In addition to Treponema PT1, D. nodosus and P. levii were detected in both biopsies; while the PCR for F. nechrophorum remained negative. The subsequent qPCR for D. nodosus was positive for the virulent strain of D. nodosus (Ct values = 24.5 and 24 for two biopsies originated from the ram and ewe, respectively).

The samples of the control biopsies of the three clinically healthy sheep were negative for Treponema spp. (TT-PCR and nested-PCR), D. nodosus, F. necrophorum, and P. levii.

By FISH, the general oligonucleotide probe for Treponema spp. revealed a severe, extensive treponemal epidermal infiltration (score 3) in both biopsies of affected ram and ewe (Figures 3A, B). Additional FISH analysis with the Treponema PT1 specific oligonucleotide probe revealed a strong hybridization (score 3) (Figures 3C, D), again in both biopsies of affected ram and ewe. All biopsies originating from three control sheep were tested negative for Treponema spp by FISH.


Figure 3. Fluorescent in situ hybridization of biopsies of a ram (A) and a ewe (B) with probes for genus Treponema (Cy3 labeled). Section of the same biopsy hybridized with (Cy3 labeled) species specific oligonucleotide probe for Treponema phylotype PT1 in a ram (C) and ewe (D). The Treponema organisms appear yellow; magnification (60×).


According to the best of the authors ' knowledge, this is the first report describing IH associated with CODD in sheep. Treponema spp. were found in the proliferative/ulcerative lesions of the hyperplastic interdigital tissue samples, and this was confirmed by histopathological and molecular analyses. In contrast, neither PCR nor FISH allowed to detect Treponema spp. in the control animals.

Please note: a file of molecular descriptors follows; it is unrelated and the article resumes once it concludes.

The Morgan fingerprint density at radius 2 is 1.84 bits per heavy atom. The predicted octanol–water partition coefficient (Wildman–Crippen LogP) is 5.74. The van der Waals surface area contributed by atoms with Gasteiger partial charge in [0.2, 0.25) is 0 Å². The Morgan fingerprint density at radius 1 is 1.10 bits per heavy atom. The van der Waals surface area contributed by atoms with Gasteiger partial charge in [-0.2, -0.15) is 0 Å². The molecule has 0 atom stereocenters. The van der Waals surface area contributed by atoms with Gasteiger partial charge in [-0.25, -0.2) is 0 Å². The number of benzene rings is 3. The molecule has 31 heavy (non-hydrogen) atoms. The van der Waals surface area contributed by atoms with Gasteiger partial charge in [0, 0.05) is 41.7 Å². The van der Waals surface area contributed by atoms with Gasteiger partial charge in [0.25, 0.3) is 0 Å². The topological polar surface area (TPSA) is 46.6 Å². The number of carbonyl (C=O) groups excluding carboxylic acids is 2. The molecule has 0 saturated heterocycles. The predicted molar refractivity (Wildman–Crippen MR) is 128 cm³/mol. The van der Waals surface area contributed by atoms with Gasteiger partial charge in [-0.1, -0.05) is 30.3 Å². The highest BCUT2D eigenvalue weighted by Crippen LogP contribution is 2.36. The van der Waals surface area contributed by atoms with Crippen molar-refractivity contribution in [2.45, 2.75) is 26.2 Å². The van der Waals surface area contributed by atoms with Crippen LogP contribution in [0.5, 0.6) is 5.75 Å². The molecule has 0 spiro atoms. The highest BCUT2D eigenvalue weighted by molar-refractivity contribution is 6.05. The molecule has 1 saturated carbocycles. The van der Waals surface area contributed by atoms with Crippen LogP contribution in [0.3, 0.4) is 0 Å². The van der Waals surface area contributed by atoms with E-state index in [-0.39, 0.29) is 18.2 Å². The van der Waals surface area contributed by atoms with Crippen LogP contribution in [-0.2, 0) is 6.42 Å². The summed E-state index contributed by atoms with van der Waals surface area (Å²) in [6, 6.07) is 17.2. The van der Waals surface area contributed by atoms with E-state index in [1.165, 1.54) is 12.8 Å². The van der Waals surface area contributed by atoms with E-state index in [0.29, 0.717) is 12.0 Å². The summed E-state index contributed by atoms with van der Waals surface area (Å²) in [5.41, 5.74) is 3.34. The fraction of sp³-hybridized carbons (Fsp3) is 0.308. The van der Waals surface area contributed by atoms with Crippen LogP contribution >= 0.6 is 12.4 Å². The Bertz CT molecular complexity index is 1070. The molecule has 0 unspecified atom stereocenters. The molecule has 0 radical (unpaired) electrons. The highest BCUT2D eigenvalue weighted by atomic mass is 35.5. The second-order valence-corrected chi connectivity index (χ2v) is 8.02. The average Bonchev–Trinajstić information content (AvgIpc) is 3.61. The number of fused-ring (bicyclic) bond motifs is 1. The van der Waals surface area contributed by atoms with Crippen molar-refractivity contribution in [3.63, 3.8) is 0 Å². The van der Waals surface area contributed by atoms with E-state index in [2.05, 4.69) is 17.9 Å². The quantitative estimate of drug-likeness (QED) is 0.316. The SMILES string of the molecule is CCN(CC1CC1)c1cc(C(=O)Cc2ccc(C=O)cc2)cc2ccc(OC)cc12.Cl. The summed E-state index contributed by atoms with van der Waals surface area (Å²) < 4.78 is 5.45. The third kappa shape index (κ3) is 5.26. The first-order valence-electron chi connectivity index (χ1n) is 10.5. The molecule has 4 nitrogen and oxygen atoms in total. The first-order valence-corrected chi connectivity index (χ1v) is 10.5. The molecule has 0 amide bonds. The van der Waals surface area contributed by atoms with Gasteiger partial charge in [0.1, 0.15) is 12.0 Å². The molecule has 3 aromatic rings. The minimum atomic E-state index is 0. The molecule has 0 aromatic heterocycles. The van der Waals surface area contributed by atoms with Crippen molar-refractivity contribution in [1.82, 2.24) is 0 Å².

OID (foot scald) is caused by F. necrophorum (3) and its absence in both cases excluded the etiology of OID in our report. Both sheep were affected with ovine footrot caused by D. nodosus. Footrot is considered as a risk factor for CODD (14, 28). Several studies have investigated the association of Treponema spp. with CODD lesions (1416) and hypothesized that CODD was derived from BDD lesions and may have crossed species barrier, primarily by co-grazing with cattle (29). CODD is a progressive infectious foot disease, which presents as erosion/ulceration at the coronary band and terminates in avulsion of the entire hoof capsule (20). Infection and transmission routes of Treponema spp. in both described cases are not known, as co-grazing was not practiced in this farm. The introduction of CODD treponemes by purchase of carriers is suspected.